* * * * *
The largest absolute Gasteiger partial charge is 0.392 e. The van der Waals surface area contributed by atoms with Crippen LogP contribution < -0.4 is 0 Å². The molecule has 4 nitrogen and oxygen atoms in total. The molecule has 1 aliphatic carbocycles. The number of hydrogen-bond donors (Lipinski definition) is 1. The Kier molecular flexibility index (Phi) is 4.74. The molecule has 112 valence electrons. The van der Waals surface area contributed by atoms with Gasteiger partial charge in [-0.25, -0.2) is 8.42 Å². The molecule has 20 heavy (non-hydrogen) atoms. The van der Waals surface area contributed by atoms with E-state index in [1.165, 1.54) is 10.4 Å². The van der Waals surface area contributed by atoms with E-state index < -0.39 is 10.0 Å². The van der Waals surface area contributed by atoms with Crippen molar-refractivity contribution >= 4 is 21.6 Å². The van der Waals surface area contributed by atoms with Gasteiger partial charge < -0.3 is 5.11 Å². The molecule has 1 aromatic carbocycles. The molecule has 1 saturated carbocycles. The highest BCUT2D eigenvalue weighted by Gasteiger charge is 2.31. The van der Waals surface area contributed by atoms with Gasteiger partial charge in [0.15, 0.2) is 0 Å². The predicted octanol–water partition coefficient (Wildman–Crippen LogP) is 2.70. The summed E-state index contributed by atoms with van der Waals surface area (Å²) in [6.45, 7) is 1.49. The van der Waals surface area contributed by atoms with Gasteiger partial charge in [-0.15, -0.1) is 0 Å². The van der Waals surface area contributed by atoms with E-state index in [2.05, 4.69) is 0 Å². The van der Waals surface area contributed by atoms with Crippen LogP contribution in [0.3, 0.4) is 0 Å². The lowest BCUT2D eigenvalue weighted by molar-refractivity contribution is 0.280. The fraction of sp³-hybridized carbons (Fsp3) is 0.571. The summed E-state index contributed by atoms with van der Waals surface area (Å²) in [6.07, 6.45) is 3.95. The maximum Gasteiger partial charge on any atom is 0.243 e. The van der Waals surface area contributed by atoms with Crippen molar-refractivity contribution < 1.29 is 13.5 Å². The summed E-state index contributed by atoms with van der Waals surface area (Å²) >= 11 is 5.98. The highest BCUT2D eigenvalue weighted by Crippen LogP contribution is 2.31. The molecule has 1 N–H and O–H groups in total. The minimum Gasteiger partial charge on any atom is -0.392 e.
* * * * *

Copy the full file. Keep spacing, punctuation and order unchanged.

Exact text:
The largest absolute Gasteiger partial charge is 0.392 e. The van der Waals surface area contributed by atoms with Crippen LogP contribution < -0.4 is 0 Å². The molecule has 4 nitrogen and oxygen atoms in total. The molecule has 1 aliphatic carbocycles. The number of hydrogen-bond donors (Lipinski definition) is 1. The Kier molecular flexibility index (Phi) is 4.74. The molecule has 112 valence electrons. The van der Waals surface area contributed by atoms with Gasteiger partial charge in [-0.25, -0.2) is 8.42 Å². The molecule has 20 heavy (non-hydrogen) atoms. The van der Waals surface area contributed by atoms with E-state index in [1.165, 1.54) is 10.4 Å². The van der Waals surface area contributed by atoms with E-state index < -0.39 is 10.0 Å². The van der Waals surface area contributed by atoms with Crippen molar-refractivity contribution >= 4 is 21.6 Å². The van der Waals surface area contributed by atoms with Gasteiger partial charge < -0.3 is 5.11 Å². The molecule has 1 aromatic carbocycles. The molecule has 1 saturated carbocycles. The highest BCUT2D eigenvalue weighted by Gasteiger charge is 2.31. The van der Waals surface area contributed by atoms with Gasteiger partial charge in [0.15, 0.2) is 0 Å². The predicted octanol–water partition coefficient (Wildman–Crippen LogP) is 2.70. The summed E-state index contributed by atoms with van der Waals surface area (Å²) in [6.45, 7) is 1.49. The van der Waals surface area contributed by atoms with Gasteiger partial charge in [-0.15, -0.1) is 0 Å². The van der Waals surface area contributed by atoms with E-state index in [2.05, 4.69) is 0 Å². The van der Waals surface area contributed by atoms with Crippen LogP contribution in [0.3, 0.4) is 0 Å². The lowest BCUT2D eigenvalue weighted by molar-refractivity contribution is 0.280. The fraction of sp³-hybridized carbons (Fsp3) is 0.571. The summed E-state index contributed by atoms with van der Waals surface area (Å²) in [6.07, 6.45) is 3.95. The maximum Gasteiger partial charge on any atom is 0.243 e. The van der Waals surface area contributed by atoms with Crippen molar-refractivity contribution < 1.29 is 13.5 Å². The summed E-state index contributed by atoms with van der Waals surface area (Å²) >= 11 is 5.98. The highest BCUT2D eigenvalue weighted by Crippen LogP contribution is 2.31. The molecule has 1 N–H and O–H groups in total. The minimum Gasteiger partial charge on any atom is -0.392 e.